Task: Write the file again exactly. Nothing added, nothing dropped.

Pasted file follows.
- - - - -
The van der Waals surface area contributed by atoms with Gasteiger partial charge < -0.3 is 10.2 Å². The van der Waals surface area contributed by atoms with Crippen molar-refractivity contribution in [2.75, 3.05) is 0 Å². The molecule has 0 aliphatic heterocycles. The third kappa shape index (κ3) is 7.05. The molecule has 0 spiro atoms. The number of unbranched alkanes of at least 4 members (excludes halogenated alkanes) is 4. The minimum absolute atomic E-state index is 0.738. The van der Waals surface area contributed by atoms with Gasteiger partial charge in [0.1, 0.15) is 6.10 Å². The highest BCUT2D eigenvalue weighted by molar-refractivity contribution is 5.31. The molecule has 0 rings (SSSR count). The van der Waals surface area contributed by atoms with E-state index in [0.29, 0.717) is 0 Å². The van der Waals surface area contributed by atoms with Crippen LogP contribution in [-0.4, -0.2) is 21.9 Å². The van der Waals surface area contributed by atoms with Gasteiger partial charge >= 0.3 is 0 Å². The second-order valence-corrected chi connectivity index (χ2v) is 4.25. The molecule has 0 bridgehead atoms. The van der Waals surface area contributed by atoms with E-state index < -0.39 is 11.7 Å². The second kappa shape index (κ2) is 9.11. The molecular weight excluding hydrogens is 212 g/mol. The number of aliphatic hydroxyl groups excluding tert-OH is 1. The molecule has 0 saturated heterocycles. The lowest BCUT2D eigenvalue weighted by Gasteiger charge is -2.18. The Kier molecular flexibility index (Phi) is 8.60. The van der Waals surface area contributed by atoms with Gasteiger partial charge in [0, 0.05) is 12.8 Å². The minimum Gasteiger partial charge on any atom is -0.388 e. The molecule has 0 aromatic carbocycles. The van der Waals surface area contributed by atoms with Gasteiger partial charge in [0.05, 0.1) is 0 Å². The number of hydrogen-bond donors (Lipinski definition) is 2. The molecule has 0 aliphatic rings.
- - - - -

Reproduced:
The van der Waals surface area contributed by atoms with Gasteiger partial charge < -0.3 is 10.2 Å². The van der Waals surface area contributed by atoms with Crippen molar-refractivity contribution in [2.75, 3.05) is 0 Å². The molecule has 0 aliphatic heterocycles. The third kappa shape index (κ3) is 7.05. The molecule has 0 spiro atoms. The number of unbranched alkanes of at least 4 members (excludes halogenated alkanes) is 4. The minimum absolute atomic E-state index is 0.738. The van der Waals surface area contributed by atoms with Gasteiger partial charge in [0.1, 0.15) is 6.10 Å². The highest BCUT2D eigenvalue weighted by molar-refractivity contribution is 5.31. The molecule has 0 rings (SSSR count). The van der Waals surface area contributed by atoms with E-state index in [0.29, 0.717) is 0 Å². The van der Waals surface area contributed by atoms with Crippen LogP contribution in [-0.4, -0.2) is 21.9 Å². The van der Waals surface area contributed by atoms with Gasteiger partial charge >= 0.3 is 0 Å². The second-order valence-corrected chi connectivity index (χ2v) is 4.25. The molecule has 0 bridgehead atoms. The van der Waals surface area contributed by atoms with E-state index < -0.39 is 11.7 Å². The second kappa shape index (κ2) is 9.11. The molecular weight excluding hydrogens is 212 g/mol. The number of aliphatic hydroxyl groups excluding tert-OH is 1. The molecule has 0 saturated heterocycles. The lowest BCUT2D eigenvalue weighted by Gasteiger charge is -2.18. The Kier molecular flexibility index (Phi) is 8.60. The van der Waals surface area contributed by atoms with Gasteiger partial charge in [0, 0.05) is 12.8 Å². The minimum Gasteiger partial charge on any atom is -0.388 e. The molecule has 0 aromatic carbocycles. The van der Waals surface area contributed by atoms with Gasteiger partial charge in [0.05, 0.1) is 0 Å². The number of hydrogen-bond donors (Lipinski definition) is 2. The molecule has 0 aliphatic rings.